What We Already Know about This Topic
❖ Although sitting posture improves symptoms in many patients with obstructive sleep apnea (OSA), whether it alters collapsibility of the pharyngeal airway during anesthesia is unknown
What This Article Tells Us That Is New
❖ In nine patients with OSA during general anesthesia with neuromuscular blockade, change from supine to sitting position significantly improved collapsibility of the pharyngeal airway
PHARYNGEAL airway obstruction impairs both spontaneous breathing and mechanical ventilation leading to severe hypoxemia during sleep or anesthesia.1
Presence of obstructive sleep apnea (OSA) is an independent risk factor for difficult and/or impossible mask ventilation during anesthesia induction.2,3
Establishment of airway management strategies for prevention or reversal of pharyngeal airway obstruction in anesthetized and paralyzed patients with OSA, therefore, is a significant task assigned to anesthesiologists responsible for patients' safety during perioperative periods.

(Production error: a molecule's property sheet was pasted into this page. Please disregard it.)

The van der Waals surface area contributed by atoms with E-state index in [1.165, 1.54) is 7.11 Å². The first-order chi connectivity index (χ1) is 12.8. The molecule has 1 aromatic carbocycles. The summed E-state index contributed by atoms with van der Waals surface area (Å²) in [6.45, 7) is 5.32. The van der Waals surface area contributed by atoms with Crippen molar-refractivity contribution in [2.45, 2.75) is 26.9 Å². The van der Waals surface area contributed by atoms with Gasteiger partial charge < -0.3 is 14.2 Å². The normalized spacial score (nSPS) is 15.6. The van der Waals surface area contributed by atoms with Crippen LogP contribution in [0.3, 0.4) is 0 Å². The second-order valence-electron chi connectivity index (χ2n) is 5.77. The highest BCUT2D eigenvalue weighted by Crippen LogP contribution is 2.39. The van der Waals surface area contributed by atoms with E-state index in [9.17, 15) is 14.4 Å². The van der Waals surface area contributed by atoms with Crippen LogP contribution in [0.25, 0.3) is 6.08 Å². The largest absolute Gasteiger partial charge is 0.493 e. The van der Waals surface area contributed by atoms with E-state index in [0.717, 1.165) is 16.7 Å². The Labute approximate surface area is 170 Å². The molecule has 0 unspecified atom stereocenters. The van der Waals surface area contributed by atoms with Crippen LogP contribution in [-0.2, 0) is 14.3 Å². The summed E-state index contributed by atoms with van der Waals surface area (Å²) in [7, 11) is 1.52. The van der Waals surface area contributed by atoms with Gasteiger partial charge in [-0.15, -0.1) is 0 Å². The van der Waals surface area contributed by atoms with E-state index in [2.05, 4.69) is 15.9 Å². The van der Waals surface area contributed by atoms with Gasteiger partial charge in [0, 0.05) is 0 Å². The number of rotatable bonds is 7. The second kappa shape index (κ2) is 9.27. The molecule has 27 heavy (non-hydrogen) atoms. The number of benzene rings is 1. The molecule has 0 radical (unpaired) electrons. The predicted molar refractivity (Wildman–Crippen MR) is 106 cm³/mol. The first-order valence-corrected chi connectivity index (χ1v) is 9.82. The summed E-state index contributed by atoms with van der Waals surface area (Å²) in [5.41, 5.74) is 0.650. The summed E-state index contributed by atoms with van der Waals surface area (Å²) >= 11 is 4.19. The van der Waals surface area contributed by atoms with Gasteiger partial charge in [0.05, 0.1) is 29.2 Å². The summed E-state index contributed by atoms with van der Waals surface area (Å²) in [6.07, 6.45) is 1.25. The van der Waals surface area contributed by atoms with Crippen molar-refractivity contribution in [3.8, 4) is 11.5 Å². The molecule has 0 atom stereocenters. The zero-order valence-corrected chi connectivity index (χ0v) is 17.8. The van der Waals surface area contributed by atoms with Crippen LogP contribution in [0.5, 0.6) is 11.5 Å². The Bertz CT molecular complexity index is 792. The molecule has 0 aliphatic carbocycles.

Compared with supine posture, sitting posture is reported to decrease OSA frequency particularly in more obese patients with OSA,4
suggesting significant improvement of pharyngeal airway patency during sitting posture. However, no study has assessed postural changes of pharyngeal airway dimensions during sleep and anesthesia. In awake patients with OSA, previous studies demonstrated variable influences of sitting posture on the pharyngeal airway dimensions,5–10
possibly because of compensatory increase of the genioglossal muscle activity in response to the postural change from sitting to supine.7
Whereas significant decrease of upper airway closing pressure during sitting posture was reported in sleeping patients with OSA,11
pharyngeal muscle activity was not controlled during the closing pressure measurements in this study, and both structural and neural factors contributed to the influences of sitting posture on pharyngeal airway collapsibility.